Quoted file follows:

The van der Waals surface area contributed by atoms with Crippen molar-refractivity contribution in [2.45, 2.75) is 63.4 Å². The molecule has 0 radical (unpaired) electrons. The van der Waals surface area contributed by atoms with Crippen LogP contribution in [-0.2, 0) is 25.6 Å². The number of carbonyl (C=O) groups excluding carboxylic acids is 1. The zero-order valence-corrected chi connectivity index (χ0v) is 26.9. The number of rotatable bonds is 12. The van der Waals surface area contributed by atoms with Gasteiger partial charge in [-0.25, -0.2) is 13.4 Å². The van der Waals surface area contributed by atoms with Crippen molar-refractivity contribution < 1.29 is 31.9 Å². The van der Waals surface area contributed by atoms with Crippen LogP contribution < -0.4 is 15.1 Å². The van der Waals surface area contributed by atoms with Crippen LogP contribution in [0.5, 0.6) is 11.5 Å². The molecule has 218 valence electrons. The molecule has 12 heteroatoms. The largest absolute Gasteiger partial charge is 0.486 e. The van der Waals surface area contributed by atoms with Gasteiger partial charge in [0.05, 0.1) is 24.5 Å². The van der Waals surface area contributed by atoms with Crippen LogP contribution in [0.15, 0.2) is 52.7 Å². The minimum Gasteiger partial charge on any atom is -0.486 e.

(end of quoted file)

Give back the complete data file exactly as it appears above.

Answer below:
The van der Waals surface area contributed by atoms with Crippen molar-refractivity contribution in [2.45, 2.75) is 63.4 Å². The molecule has 0 radical (unpaired) electrons. The van der Waals surface area contributed by atoms with Crippen LogP contribution in [-0.2, 0) is 25.6 Å². The number of carbonyl (C=O) groups excluding carboxylic acids is 1. The zero-order valence-corrected chi connectivity index (χ0v) is 26.9. The number of rotatable bonds is 12. The van der Waals surface area contributed by atoms with Gasteiger partial charge in [-0.25, -0.2) is 13.4 Å². The van der Waals surface area contributed by atoms with Crippen molar-refractivity contribution < 1.29 is 31.9 Å². The van der Waals surface area contributed by atoms with Crippen LogP contribution < -0.4 is 15.1 Å². The van der Waals surface area contributed by atoms with Crippen LogP contribution in [0.5, 0.6) is 11.5 Å². The molecule has 218 valence electrons. The molecule has 12 heteroatoms. The largest absolute Gasteiger partial charge is 0.486 e. The van der Waals surface area contributed by atoms with Gasteiger partial charge in [0.05, 0.1) is 24.5 Å². The van der Waals surface area contributed by atoms with Crippen LogP contribution in [0.15, 0.2) is 52.7 Å². The minimum Gasteiger partial charge on any atom is -0.486 e.